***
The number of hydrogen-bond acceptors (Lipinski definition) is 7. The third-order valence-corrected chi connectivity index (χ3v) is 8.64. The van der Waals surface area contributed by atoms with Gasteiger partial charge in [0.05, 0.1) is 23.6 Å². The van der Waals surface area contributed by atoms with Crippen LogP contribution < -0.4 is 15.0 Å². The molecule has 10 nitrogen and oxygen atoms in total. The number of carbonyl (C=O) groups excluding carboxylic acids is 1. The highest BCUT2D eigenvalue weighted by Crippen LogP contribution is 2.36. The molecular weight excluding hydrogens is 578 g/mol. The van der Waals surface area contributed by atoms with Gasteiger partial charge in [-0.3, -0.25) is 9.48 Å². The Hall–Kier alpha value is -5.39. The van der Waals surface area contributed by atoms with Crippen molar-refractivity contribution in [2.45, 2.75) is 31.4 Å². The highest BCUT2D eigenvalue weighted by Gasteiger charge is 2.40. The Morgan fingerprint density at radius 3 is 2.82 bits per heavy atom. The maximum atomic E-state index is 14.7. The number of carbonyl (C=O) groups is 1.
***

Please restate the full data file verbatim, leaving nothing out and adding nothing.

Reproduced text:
The number of hydrogen-bond acceptors (Lipinski definition) is 7. The third-order valence-corrected chi connectivity index (χ3v) is 8.64. The van der Waals surface area contributed by atoms with Gasteiger partial charge in [0.05, 0.1) is 23.6 Å². The van der Waals surface area contributed by atoms with Crippen LogP contribution < -0.4 is 15.0 Å². The molecule has 10 nitrogen and oxygen atoms in total. The number of carbonyl (C=O) groups excluding carboxylic acids is 1. The highest BCUT2D eigenvalue weighted by Crippen LogP contribution is 2.36. The molecular weight excluding hydrogens is 578 g/mol. The van der Waals surface area contributed by atoms with Gasteiger partial charge in [-0.3, -0.25) is 9.48 Å². The Hall–Kier alpha value is -5.39. The van der Waals surface area contributed by atoms with Crippen molar-refractivity contribution in [2.45, 2.75) is 31.4 Å². The highest BCUT2D eigenvalue weighted by Gasteiger charge is 2.40. The Morgan fingerprint density at radius 3 is 2.82 bits per heavy atom. The maximum atomic E-state index is 14.7. The number of carbonyl (C=O) groups is 1.